With the following picture (fig. 36) we again immerse ourselves into the Christian ontology, as assimilated by the Renaissance period. The picture is particularly interesting because it is an example of the representation of a diachronic situation, in this case, the birth of Christ. The tectonical element regresses to the rural and primitive. There is a brick arch, a well, above that Christ, the holy child, naked, placed on a bundle of straw in an elementary nest (primordial tectonics!). Golden rays radiate all around, marking the sacred place. The milieu, the elementary environmental concepts, the source of water, the bridge and arch, primordial times of the sacred together with the elementary bed, surrounded by a holy space in the sense of a grove, the stable for the holy animals, two projecting rocks forming a narrow passage which reversely show the pragmatic world beyond. The poles are reversed, the transcendence depicted is worldly, but marked by a domed cathedral at the threshold of heaven and earth. Vertically above, thus in a polar relation, there are two winged angels, like a pair guarding the door to the holy place, the holy child, the holy nest. The onlooker views the past of the present, the 'conditio sine qua non' of everyday Christian world. Evidently this too is a regress into medieval spatial concepts related to sources and topographical thresholds in the landscape. Concerning the two angels: the art historian would describe them in terms of the "hovering effect". But evidently they are there because, in spite of the perspective and meagre clouds, they were - at least in the eyes of the contemporary onlooker - still supported by the tectonically provided code of >ontological proportion< strongly emphasized in the Middle Ages.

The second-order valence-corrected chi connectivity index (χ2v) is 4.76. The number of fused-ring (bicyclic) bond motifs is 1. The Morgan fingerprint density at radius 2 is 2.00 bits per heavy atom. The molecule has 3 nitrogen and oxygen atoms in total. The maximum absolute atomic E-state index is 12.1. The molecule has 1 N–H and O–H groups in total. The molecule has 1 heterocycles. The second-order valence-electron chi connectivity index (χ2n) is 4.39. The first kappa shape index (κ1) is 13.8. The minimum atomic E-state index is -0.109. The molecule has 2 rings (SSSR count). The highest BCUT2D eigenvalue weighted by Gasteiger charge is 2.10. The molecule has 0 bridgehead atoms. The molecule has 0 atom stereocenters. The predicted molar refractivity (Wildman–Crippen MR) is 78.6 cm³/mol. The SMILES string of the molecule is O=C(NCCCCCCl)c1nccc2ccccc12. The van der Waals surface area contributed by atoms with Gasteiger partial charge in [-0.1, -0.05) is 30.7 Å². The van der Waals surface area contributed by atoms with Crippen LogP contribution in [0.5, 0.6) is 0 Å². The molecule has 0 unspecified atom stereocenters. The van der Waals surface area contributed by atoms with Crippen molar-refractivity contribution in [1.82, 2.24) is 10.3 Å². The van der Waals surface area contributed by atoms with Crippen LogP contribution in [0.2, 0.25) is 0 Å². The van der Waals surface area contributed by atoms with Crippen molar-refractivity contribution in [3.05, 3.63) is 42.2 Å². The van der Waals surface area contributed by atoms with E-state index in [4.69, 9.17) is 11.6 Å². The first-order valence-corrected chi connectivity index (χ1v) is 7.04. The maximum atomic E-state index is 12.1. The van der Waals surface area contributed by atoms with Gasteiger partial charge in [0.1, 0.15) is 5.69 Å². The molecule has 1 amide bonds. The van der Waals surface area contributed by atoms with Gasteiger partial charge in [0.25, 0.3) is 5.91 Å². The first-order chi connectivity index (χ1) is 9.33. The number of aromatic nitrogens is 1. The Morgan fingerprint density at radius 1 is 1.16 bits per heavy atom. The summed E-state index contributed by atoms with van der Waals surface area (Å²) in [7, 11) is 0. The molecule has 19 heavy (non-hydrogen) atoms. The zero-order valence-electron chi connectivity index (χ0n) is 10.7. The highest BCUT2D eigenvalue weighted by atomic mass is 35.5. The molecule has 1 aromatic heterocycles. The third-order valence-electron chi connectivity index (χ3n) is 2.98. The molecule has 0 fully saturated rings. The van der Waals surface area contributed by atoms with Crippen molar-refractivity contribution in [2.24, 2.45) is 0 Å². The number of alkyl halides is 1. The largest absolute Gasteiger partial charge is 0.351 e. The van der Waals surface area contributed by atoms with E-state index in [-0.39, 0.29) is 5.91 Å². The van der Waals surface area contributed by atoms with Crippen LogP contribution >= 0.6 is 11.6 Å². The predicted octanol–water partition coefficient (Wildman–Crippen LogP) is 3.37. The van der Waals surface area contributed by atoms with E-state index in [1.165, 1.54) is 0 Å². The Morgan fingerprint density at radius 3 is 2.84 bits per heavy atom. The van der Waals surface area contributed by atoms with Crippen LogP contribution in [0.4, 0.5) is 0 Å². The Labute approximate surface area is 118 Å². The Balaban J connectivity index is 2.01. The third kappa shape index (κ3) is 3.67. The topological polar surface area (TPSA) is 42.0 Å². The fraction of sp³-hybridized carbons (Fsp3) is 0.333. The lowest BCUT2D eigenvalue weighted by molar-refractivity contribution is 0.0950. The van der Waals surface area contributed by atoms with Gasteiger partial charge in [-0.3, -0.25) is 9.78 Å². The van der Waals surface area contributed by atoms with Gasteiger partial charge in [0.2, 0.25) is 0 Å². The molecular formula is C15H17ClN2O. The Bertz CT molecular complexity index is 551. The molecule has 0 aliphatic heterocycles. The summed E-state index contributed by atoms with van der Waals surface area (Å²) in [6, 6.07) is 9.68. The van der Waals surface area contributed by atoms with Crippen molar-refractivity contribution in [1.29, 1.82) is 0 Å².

To sum up our topic let us consider an ingenious picture by the Venetian painter Vittorio Carpaggio (about 1460-1525), which he produced in the frame of his cycle of St. Ursula: >The Apotheosis of St. Ursula< (1492) (Fig. 37).